Serving and Loving

“But the end of all things is at hand: be ye therefore sober, and watch unto prayer. And above all things have fervent charity among yourselves: for charity shall cover the multitude of sins. Use hospitality one to another without grudging. As every man hath received the gift, even so minister the same one to another, as good stewards of the manifold grace of God. If any man speak, let him speak as the oracles of God; if any man minister, let him do it as of the ability which God giveth: that God in all things may be glorified through Jesus Christ, to whom be praise and dominion for ever and ever. Amen.”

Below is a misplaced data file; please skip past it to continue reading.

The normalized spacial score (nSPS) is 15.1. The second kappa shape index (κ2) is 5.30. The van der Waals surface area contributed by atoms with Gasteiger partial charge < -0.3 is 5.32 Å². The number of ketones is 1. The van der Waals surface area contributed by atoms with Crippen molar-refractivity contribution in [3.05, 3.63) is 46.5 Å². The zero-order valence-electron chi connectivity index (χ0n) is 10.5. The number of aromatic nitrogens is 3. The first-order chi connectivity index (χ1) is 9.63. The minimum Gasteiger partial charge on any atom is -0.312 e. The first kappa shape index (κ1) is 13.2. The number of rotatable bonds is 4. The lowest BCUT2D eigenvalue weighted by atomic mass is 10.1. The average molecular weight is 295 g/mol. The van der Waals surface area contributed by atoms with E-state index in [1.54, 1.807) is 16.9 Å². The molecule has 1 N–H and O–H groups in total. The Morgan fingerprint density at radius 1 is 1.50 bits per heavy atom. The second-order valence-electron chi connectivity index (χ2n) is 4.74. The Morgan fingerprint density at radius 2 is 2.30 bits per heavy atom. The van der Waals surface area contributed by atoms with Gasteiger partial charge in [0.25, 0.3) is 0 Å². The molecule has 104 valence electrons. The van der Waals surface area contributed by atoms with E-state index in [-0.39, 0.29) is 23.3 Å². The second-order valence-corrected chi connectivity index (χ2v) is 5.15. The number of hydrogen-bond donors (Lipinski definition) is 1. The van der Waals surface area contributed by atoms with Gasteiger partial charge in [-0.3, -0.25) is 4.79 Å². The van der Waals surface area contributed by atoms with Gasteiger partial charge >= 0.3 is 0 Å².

1. Peter 4:7-11